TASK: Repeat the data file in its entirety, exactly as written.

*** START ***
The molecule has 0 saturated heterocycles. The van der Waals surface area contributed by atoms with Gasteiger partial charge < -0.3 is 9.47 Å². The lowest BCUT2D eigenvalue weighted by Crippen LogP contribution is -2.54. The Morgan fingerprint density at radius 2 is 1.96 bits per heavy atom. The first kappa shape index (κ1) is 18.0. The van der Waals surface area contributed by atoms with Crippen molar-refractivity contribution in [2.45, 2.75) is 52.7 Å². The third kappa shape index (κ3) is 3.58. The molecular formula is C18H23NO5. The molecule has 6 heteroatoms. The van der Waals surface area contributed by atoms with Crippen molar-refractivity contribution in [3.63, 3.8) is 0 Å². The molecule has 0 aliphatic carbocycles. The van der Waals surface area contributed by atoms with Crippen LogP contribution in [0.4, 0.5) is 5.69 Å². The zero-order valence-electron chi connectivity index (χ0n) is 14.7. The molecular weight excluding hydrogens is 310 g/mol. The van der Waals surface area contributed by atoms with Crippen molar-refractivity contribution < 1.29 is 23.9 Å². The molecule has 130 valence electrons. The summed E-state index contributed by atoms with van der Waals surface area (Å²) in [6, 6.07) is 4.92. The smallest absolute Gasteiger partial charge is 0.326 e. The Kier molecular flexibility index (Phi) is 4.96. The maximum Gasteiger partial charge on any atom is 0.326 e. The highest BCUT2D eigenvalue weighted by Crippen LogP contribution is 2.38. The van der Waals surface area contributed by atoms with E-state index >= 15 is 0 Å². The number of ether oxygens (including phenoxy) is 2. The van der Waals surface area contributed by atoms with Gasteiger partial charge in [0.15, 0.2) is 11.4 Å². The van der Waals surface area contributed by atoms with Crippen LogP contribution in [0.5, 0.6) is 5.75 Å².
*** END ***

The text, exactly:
The molecule has 0 saturated heterocycles. The van der Waals surface area contributed by atoms with Gasteiger partial charge < -0.3 is 9.47 Å². The lowest BCUT2D eigenvalue weighted by Crippen LogP contribution is -2.54. The Morgan fingerprint density at radius 2 is 1.96 bits per heavy atom. The first kappa shape index (κ1) is 18.0. The van der Waals surface area contributed by atoms with Crippen molar-refractivity contribution in [2.45, 2.75) is 52.7 Å². The third kappa shape index (κ3) is 3.58. The molecular formula is C18H23NO5. The molecule has 6 heteroatoms. The van der Waals surface area contributed by atoms with Crippen molar-refractivity contribution in [3.63, 3.8) is 0 Å². The molecule has 0 aliphatic carbocycles. The van der Waals surface area contributed by atoms with Crippen LogP contribution in [0.4, 0.5) is 5.69 Å². The zero-order valence-electron chi connectivity index (χ0n) is 14.7. The molecular weight excluding hydrogens is 310 g/mol. The van der Waals surface area contributed by atoms with Crippen molar-refractivity contribution < 1.29 is 23.9 Å². The molecule has 130 valence electrons. The summed E-state index contributed by atoms with van der Waals surface area (Å²) in [6, 6.07) is 4.92. The smallest absolute Gasteiger partial charge is 0.326 e. The Kier molecular flexibility index (Phi) is 4.96. The maximum Gasteiger partial charge on any atom is 0.326 e. The highest BCUT2D eigenvalue weighted by Crippen LogP contribution is 2.38. The van der Waals surface area contributed by atoms with E-state index >= 15 is 0 Å². The number of ether oxygens (including phenoxy) is 2. The van der Waals surface area contributed by atoms with Gasteiger partial charge in [0.15, 0.2) is 11.4 Å². The van der Waals surface area contributed by atoms with Crippen LogP contribution in [0.5, 0.6) is 5.75 Å².